NGUYEN: Also, we're going to continue to bring you the latest on the tornado that just tore through a Kansas town. We're going to get a lot more, by the way of video, coming in to CNN. And as the sun rises we're going to take a good look at the damage, plus the injuries. So stay with CNN, you're watching CNN SATURDAY MORNING.


NGUYEN: All right, take a look at this Google map right now. We're showing you Kansas in that red box because Greensburg, Kansas, took a direct hit from a very large tornado. We don't know the extent of that tornado just yet. But we do know that the damage has, according to officials there, pretty much destroyed 75 percent of the town. Now, look at this new video coming in to CNN. This is one of the survivors. Let's take a listen.



UNIDENTIFIED MALE: (UNINTELLIGIBLE) what goes through your mind?

UNIDENTIFIED FEMALE: We walked down here, and talked to people as we came, and it's gone. I mean, what went through our mind was how do you rebuild? All of Main Street is gone. Both of our schools are gone. So, that's -- I guess that's what we're thinking, where do we go from here? UNIDENTIFIED FEMALE: What was your biggest shock (UNINTELLIGIBLE)?

UNIDENTIFIED MALE: Just rubble. There's nothing left. It's pretty crazy.

UNIDENTIFIED FEMALE: Well, good luck and thanks for coming over...



NGUYEN: So that is just some of the new video coming in to CNN from Greensburg, Kansas. A city that just really took a direct hit from what they call a wedge tornado. This is a very large tornado that blew through the town. Some folks are saying that it's close to maybe half a mile to a mile wide. We're going to get more information on that.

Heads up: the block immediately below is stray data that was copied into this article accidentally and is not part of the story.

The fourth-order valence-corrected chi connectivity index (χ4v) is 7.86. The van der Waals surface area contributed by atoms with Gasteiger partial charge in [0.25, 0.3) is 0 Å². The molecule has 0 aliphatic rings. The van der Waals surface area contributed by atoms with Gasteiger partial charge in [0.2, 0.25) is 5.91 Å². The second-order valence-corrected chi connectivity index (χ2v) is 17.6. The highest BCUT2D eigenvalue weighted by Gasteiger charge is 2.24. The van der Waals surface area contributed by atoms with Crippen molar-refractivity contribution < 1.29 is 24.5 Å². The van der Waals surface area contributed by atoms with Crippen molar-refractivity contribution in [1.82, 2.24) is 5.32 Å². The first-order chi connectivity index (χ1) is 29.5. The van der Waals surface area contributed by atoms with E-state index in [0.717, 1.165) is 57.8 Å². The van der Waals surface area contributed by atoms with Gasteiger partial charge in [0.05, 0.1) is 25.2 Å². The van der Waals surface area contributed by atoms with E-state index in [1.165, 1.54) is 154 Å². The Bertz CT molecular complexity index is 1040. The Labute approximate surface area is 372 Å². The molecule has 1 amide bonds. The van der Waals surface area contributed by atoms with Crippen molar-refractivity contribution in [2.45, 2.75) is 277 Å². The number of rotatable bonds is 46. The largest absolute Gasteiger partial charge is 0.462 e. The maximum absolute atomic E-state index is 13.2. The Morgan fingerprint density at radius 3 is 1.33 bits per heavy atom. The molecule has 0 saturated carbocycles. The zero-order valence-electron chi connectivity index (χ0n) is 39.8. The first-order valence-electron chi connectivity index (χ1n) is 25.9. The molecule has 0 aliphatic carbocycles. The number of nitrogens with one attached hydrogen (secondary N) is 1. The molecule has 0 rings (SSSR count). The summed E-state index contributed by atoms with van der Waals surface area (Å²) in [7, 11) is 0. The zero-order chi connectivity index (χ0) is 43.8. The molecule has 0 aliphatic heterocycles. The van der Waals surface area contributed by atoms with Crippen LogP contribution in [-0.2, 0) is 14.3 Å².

But T.J., the thing about this storm as we're looking at those who just gathered around, we were listening to storm chaser a little bit earlier, and that person was saying that essentially people were coming out of their homes just walking around in a daze, just confused. Some injured, many injured, in fact, dozens of them injured.

The local hospital, part of that building collapsed. So you have City Hall damage. You have the main area through downtown damage. You have schools damaged. And you have people in the hospital, while parts of that building had collapsed and injured folks are trying to get help. So a lot was going on and a lot is still going on at this hour, as the search for survivors continues in Greensburg, Kansas.